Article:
William Lawrence is not identified. I know who he is, but it might help to identify him as a successor Bishop of Massachusetts (and though not in any way relevant to the bio … instrumental in the formation of the Church Pension Fund for which all ordained Episcopal clergy are very grateful. :))

  3. Nigel Renton says:

    Brooks is not in the calendar merely because he became a bishop. (His episcopate lasted only fifteen months.) I suggest “Preacher, Author, and Spiritual Leader” would be a more appropriate subtitle. His election to the episcopate will appear in the text.

    Add a sixth paragraph: “Brooks died in Boston on January 23, 1893.”

  4. The Rev. Fred Fenton says:

    The collect seems to miss the contemporary importance of Phillips Brooks. The prayer begins with
    God revealing truth to the man. Is this because his orthodoxy is more important to the Commission than his great preaching? It seems to me the collect should name him as a preacher of singular power and evangelical
    fervor and summon the Episcopal Church to a greater emphasis on the pulpit as the underlying force for its mission to change hearts and minds.

    The discussion of his life mentions the belobved carol but not the event that led to its creation, which has meaning for today. Having witnessed during the day the commercialization of Bethlehem (150 years ago!) Phillips stayed awake while his companions slept under the stars. Seeing the town still and quiet without the huckstering going on, Brooks wrote the carol while his companions slept. That is a powerful message with which to confront the crass materialism of America today.

  5. John LaVoe says:

    The commemoration is an important one, and I found it satisfactory in all regards as I used it. Other people’s input did send me back to look at the title and the collect, and I agree the mere fact of being elected bishop doesn’t seem to be a major feature of the “Phillips Brooks Story.” I agree with the suggestion that, “Preacher, Author, and Spiritual Leader” would be a more appropriate title, indeed.

    The scripture selections seemed good, although I couldn’t see the reason for the gospel selection. A warning about “false messiahs and false prophets” isn’t what occurs to me when I think of Phillips Brooks.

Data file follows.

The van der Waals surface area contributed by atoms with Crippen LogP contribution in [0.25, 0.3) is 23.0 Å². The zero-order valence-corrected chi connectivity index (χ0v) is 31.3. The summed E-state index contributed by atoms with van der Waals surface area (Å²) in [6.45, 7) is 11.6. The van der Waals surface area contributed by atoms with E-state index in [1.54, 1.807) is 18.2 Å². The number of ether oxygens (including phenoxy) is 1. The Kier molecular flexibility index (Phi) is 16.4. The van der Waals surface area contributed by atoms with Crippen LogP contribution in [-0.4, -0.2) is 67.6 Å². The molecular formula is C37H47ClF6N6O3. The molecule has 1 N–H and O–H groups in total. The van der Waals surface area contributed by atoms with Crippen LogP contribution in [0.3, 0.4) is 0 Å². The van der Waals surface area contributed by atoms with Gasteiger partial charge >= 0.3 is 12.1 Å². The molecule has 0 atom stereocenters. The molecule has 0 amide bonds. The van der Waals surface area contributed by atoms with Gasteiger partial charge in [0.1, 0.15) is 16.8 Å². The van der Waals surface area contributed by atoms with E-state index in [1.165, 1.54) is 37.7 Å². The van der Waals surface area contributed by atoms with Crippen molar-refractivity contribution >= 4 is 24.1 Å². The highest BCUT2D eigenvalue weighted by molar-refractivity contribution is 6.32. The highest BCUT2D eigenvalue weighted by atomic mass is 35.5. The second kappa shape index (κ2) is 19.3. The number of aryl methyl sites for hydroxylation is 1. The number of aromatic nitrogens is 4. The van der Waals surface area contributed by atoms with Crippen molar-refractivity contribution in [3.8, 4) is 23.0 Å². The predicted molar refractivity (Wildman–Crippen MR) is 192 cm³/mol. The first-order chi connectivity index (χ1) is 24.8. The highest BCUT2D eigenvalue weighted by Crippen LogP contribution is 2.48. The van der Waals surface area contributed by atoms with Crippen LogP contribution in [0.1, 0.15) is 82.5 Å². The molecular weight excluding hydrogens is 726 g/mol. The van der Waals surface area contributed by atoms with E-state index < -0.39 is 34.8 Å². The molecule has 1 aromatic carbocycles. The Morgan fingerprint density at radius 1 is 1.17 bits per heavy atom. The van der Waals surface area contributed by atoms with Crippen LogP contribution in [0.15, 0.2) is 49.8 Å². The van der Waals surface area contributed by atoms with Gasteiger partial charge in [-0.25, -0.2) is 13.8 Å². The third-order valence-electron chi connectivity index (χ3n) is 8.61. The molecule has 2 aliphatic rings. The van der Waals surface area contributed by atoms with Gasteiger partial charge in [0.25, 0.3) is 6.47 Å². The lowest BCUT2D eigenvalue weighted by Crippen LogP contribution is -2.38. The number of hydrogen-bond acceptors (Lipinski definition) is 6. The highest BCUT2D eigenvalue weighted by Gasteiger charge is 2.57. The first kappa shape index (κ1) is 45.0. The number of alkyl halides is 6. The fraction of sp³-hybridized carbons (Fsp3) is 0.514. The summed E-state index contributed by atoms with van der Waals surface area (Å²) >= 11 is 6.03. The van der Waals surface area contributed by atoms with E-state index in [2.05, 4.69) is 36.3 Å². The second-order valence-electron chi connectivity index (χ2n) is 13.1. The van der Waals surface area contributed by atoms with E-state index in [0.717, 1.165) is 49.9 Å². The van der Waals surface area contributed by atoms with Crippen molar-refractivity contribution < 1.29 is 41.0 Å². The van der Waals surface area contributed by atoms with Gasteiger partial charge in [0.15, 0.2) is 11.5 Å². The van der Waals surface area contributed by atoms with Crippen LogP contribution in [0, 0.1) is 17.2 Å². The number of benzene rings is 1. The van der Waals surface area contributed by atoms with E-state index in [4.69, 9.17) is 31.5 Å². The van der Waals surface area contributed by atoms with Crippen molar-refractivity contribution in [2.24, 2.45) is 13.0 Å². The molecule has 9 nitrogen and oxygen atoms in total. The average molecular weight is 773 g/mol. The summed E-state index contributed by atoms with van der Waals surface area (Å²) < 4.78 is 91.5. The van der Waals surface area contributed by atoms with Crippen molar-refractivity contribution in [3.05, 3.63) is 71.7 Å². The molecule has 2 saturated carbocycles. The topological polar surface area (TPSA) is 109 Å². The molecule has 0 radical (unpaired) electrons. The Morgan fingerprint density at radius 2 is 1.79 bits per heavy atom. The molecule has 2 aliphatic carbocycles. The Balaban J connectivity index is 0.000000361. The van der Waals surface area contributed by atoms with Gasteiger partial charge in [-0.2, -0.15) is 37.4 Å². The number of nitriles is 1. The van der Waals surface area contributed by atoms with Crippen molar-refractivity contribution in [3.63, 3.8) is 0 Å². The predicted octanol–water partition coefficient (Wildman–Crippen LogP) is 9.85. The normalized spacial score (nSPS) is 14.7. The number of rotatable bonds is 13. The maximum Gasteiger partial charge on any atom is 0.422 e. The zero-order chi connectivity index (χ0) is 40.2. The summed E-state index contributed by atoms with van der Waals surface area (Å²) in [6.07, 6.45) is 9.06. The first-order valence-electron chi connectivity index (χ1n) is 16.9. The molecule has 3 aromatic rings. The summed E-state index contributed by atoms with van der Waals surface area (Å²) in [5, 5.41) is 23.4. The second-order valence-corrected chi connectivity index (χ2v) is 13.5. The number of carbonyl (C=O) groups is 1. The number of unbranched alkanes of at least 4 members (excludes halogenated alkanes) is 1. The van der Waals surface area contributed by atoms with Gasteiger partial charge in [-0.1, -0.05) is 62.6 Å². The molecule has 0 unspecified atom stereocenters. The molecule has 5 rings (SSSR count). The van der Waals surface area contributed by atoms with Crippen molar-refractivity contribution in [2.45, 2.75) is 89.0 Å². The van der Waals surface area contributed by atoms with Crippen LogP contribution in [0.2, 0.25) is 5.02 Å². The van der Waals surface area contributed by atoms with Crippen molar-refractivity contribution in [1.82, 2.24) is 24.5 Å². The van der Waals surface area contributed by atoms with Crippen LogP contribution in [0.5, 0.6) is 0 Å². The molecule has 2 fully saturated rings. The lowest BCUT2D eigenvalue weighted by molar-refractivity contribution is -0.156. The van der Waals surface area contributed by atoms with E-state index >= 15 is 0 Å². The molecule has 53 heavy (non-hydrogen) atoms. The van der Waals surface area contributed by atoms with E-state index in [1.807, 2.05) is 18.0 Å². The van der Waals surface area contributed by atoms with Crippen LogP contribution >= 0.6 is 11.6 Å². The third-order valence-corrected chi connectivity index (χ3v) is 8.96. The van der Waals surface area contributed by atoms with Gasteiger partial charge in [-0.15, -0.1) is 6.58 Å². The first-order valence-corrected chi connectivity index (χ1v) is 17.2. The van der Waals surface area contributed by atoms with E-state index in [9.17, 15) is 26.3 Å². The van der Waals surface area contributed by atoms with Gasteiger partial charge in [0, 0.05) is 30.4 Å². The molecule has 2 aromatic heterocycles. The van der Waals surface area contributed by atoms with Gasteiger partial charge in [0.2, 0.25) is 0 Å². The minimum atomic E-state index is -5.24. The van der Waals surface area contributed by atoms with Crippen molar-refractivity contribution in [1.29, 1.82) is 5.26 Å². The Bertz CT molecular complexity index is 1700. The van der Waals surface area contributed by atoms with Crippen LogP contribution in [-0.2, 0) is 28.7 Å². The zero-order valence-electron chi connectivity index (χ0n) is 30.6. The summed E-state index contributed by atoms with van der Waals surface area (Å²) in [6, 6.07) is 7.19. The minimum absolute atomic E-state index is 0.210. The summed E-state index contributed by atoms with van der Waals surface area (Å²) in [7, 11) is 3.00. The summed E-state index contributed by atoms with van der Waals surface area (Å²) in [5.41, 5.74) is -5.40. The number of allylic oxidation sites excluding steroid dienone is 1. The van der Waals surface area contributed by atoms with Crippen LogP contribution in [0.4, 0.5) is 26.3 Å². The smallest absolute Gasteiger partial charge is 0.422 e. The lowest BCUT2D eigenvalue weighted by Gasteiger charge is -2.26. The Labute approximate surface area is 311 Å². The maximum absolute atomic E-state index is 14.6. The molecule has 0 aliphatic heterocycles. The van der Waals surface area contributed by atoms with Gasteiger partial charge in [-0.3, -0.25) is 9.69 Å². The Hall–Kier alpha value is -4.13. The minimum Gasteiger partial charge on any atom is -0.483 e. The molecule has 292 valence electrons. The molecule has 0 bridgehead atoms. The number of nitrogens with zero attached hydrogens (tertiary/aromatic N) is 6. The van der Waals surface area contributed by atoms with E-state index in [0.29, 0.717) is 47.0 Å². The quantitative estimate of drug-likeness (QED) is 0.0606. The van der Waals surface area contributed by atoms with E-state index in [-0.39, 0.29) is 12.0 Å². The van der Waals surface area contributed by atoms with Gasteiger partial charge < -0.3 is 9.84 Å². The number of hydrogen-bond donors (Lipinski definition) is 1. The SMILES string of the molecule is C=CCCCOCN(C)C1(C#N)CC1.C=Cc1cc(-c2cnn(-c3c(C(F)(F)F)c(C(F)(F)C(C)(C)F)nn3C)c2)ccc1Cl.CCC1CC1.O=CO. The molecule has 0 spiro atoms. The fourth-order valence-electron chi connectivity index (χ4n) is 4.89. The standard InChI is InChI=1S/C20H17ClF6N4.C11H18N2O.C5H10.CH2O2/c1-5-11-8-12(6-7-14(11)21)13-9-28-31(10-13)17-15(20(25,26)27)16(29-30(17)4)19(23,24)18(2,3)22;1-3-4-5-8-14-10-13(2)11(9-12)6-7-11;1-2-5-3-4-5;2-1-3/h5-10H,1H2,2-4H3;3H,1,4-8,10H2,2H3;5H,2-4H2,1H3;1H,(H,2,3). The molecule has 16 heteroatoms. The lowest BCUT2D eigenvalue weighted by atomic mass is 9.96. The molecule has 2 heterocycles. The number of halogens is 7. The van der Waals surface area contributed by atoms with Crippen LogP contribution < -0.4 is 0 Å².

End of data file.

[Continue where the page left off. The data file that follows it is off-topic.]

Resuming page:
24 For false messiahs and false prophets will appear and produce great signs and omens, to lead astray, if possible, even the elect.
    25 Take note, I have told you beforehand.
    26 So, if they say to you, ‘Look! He is in the wilderness,’ do not go out. If they say, ‘Look! He is in the inner rooms,’ do not believe it.
    27 For as the lightning comes from the east and flashes as far as the west, so will be the coming of the Son of Man.

    Fred Fenton’s observations about the collect sent me back there, and my own reaction was to two things, the first of which is what I hear as an over-emphasis on what intimates God’s personal epiphany and revelation to Brooks (“O everlasting God, you revealed truth to your servant Phillips Brooks, and so formed and molded his mind and heart that he was able to mediate that truth with grace and power….”) Cecil B. DeMille couldn’t present Moses coming down with the 10 Commandments any more individualistically.

    Secondly, the remainder prays, overtly and exclusively, about preachers’ immersing themselves in scripture and conforming their lives to God’s will, both of which are certainly warranted in the context. However, there seems to be a missed opportunity. ALL the baptized should be doing those two things, not just preachers! Plus, since emphasis is put on preachers couldn’t that be stretched by just a word or two to include BOTH those who preach AND those who hear the Word? The collect is for the whole church to pray so, ideally, the collect should be a means by which the whole church may seek God’s grace and empowerment, in response, for themselves and for the whole, in living the baptismal life and covenant — not just an occasion to project the one commemorated onto other possible subjects who might do similar things (in this case, preachers only).

    In the light of this, an afterthought about the gospel lesson selected. Since the point seems to be about depth of hearing as well as eloquence in preaching, this is a good day to use the parable of the seed sewn on various soils and surfaces.

    All in all, the commemoration seems excellent, and I too offer my personal appreciation to Andrea for letting this blog appear, for getting us out of the new year doldrums, and (I’m guessing) going above and beyond the monthly time frame for posting commemorations.

  6. Pingback: January 23 – Phillips Brooks : St. Paul's Episcopal Church